Montana Law Collections, Bing, Twitter, More: Saturday ResearchBuzz, December 31, 2022


State of Montana Newsroom: Montana State Library Digital Collection Of Current and Historic Montana Law Means More Access and Research Possibilities. “The Montana State Library recently partnered with the State Law Library and Legislative Branch to digitize hundreds of historic print volumes of Montana law… This new online collection delivers all the qualities traditional print readers love: the look and ease of print navigation minus the negatives: torn pages, missing copies, coffee stains, pencil marks from previous users, and having to physically travel to a library. Not a minor inconvenience in our geographically big state since only a handful of Montana libraries have law books.”


Search Engine Roundtable: Catching Up On Bing Search User Interface & Search Experiments. “Over the past several weeks, I’ve been collecting a number of Microsoft Bing search experiments and user interface tests. It has slowed down a bit this week, so I’ll share most of them below.”

Techdirt: It Took Just Four Days From Elon Gleefully Admitting He’d Unplugged A Server Rack For Twitter To Have A Major Outage. “I know, I know. Some of the more angry commenters around here keep insisting that I should stop talking about Elon Musk and Twitter, and I want to do exactly that. I planned to do exactly that and not write another post about it all until next week. And then… Twitter crashed hard last night.”


MakeUseOf: 9 Free Cloud Computing Online Courses for Beginners . “Cloud computing is a game-changing technology that has changed the way we work. IT services are now delivered over the cloud or the internet, making work processes more efficient. With many companies migrating to the cloud, the demand for cloud computing professionals continues to grow. If you’re a beginner, choose from these free online courses to start your career in cloud computing.”

Digital Trends: Thanks to Tapbots’ Ivory app, I’m finally ready to ditch Twitter for good. “New Twitter alternatives have been popping up recently, but it seems that the most popular one continues to be Mastodon. I originally made a Mastodon account back in 2018 when it first launched, but it never clicked with me back then, and I eventually went back to Twitter. With the Musk mess, I tried going back to Mastodon, but again, it didn’t really click with me — until Tweetbot developer, Tapbots, revealed its next project: Ivory.” I love Tweetbot! Had no idea Tapbots was making a Mastodon client.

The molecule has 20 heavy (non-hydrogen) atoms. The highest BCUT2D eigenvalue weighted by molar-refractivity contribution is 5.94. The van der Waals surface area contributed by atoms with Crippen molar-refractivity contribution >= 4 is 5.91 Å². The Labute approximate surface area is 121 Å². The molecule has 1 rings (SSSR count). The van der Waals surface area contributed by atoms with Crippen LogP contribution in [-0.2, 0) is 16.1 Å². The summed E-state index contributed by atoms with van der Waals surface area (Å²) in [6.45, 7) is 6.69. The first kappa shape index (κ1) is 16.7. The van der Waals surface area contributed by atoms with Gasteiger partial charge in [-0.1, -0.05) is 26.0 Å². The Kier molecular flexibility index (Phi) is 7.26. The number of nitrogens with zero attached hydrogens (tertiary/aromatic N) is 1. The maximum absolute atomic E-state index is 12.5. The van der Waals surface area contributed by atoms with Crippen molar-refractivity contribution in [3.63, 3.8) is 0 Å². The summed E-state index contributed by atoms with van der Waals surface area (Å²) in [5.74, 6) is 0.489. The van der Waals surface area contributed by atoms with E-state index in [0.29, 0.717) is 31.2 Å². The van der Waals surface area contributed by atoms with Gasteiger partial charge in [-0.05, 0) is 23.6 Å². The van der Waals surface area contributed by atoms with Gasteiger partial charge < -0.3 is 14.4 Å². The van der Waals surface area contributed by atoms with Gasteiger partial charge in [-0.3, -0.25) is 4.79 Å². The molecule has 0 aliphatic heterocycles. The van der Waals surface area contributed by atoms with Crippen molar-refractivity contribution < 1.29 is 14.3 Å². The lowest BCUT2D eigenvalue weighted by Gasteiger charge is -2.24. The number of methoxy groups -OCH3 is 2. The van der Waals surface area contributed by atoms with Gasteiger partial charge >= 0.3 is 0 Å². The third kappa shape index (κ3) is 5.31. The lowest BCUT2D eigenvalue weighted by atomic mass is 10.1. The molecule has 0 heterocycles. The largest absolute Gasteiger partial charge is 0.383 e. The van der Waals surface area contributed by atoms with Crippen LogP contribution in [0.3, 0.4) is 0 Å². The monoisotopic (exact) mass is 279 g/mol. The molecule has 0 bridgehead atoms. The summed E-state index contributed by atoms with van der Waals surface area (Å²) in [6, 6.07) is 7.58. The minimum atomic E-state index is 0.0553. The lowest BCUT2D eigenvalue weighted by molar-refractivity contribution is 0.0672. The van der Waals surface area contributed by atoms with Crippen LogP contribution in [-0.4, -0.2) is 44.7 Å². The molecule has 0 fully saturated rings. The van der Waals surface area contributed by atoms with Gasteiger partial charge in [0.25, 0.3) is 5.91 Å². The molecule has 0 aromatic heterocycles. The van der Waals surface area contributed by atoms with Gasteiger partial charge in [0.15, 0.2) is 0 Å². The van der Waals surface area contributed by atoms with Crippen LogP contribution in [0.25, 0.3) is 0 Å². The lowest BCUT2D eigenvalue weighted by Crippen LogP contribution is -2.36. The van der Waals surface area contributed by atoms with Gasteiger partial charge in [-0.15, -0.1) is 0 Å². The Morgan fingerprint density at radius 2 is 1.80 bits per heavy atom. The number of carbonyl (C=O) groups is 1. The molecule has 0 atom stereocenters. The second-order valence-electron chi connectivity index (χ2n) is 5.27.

WIRED: The Reign of the Part-Time Twitch Streamer. “Reporting from WIRED’s Will Bedingfield lays out how streamers with small audiences struggle to grow. Even those with a decent following struggle to make ends meet on the platform.”

Wall Street Journal: Google Maps Chief Sees New Directions for Digital Navigation. “Alphabet Inc.’s Google Maps is the fourth most popular mobile app in the U.S. by unique visitors age 18 and up, according to Comscore, making it more popular than the mobile apps of Instagram and Tiktok as well as its closest direct competitor, Apple Maps. The Google Geo group, which runs the Maps app, now also oversees the company’s Waze mapping service. Christopher Phillips, the head of Google Geo, recently talked with The Wall Street Journal about what he sees as the longer-term future of navigation.”


Vice: One of the World’s Poorest Countries Put Its Faith in Crypto – Why?. “The Central African Republic heralded its status as the only country in Africa to adopt Bitcoin as legal currency, but 8 months later, many questions remain about what’s really going on.”

The Verge: New York breaks the right to repair bill as it’s signed into law. “The bill establishes that consumers and independent repair providers have a right to obtain manuals, diagrams, diagnostics and parts from original equipment manufacturers (OEMs) in order to repair their own devices. However, the bill was meaningfully compromised at the last minute by amendments that give OEMs some convenient exceptions and loopholes to get out of obligations that many right to repair advocates had been hoping for.”

Engadget: North Korean hackers targeted nearly 1,000 South Korean foreign policy experts. “South Korean authorities believe North Korean hackers, working for the government, have targeted at least 892 foreign policy experts in the country. The efforts focused on members of think tanks and academics, dating back to April.”


PC World: Meet Stable Horde, the crowd-powered Folding@Home of AI art. “Does your PC really need to search for aliens? How about pitching in your resources to help make AI art, instead? A new community effort, Stable Horde, allows you to donate your PC’s extra GPU cycles to create AI art and use your donated time to create AI art in just a fraction of the time instead.”

Mashable: The internet used to be fun. Remember?. “Today, Corn Kid’s glee over the buttery goodness of an ear of corn feels so precious because the internet now feels so sour and divisive. Politics embitters so much of our online experience, and the rest of it is suffocated by negativity or bullying. Meanwhile, cultural content has become so derivative, closer to regurgitation than reinvention.” Good morning, Internet…

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